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ARS Home » Northeast Area » Kearneysville, West Virginia » Appalachian Fruit Research Laboratory » Innovative Fruit Production, Improvement, and Protection » Research » Publications at this Location » Publication #257186

Title: mi-siRNAs and plum pox virus resistance

item RAVELONANDRO, MICHEL - Institut National De La Recherche Agronomique (INRA)
item Scorza, Ralph
item BRIARD, PASCAL - Institut National De La Recherche Agronomique (INRA)
item HILY, JEAN-MICHEL - Institut National De La Recherche Agronomique (INRA)

Submitted to: Meeting Abstract
Publication Type: Abstract Only
Publication Acceptance Date: 8/19/2011
Publication Date: N/A
Citation: N/A

Interpretive Summary:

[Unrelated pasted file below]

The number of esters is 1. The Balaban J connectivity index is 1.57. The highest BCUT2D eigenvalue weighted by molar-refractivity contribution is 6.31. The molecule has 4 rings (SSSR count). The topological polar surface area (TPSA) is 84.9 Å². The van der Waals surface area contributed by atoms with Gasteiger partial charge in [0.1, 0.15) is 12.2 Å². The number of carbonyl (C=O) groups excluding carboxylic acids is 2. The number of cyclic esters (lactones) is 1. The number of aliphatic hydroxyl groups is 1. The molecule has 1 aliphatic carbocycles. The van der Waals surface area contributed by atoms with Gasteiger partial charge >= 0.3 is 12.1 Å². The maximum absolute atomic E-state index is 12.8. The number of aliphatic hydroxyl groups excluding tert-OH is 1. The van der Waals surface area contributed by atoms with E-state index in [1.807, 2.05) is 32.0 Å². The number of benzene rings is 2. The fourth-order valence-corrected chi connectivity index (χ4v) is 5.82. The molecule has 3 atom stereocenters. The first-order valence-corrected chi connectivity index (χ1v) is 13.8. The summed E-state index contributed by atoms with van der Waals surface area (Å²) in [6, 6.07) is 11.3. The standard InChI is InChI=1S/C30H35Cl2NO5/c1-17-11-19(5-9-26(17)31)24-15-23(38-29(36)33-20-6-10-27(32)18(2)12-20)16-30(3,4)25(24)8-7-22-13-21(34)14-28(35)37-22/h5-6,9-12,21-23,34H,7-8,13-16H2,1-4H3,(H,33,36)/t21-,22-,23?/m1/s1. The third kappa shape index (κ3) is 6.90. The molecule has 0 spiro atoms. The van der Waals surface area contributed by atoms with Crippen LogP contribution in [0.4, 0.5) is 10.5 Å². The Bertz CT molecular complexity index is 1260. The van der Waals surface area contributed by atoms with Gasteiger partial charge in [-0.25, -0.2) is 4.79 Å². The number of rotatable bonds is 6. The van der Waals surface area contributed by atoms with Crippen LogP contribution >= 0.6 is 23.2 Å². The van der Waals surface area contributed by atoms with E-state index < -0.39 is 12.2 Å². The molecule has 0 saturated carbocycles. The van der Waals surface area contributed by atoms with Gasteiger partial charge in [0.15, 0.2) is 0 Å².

Technical Abstract: The agricultural sector is expecting to derive tangible benefits from the investments that have been made in plant biotechnology. Although plant biotechnology research has been carried out for decades, only a few examples of biotech horticultural crops have reached the market. Plum pox virus (PPV) presents a case where science-based knowledge has been used to develop a successful technology that can be applied towards the solution of a major agricultural problem, specifically, blocking the spread of PPV. Over the last 18 years, the experience gained through the characterization of transgenic 'Honeysweet' PPV resistant plum represents substantial supporting evidence for the effectiveness of the silencing model, based on small interfering RNAs (siRNAs), in providing resistance to PPV infection. To follow up the successful characterization of siRNAs from 'HoneySweet' plum, we chose to focus our investigation on two classes of RNAi technologies (mi and siRNAs) utilizing the well studied capsid cistron. The bioinformatic approach we performed identified some potentially exploitable folded RNA segments. Downstream analyses in planta confirmed that siRNA technologies confer a stable resistance to PPV in plum. While the transient transcription studies with herbaceous plant models showed that either mi- and/or siRNAs can be detected, the efficiency of these RNAi technologies can only be verified in genetically engineered plants.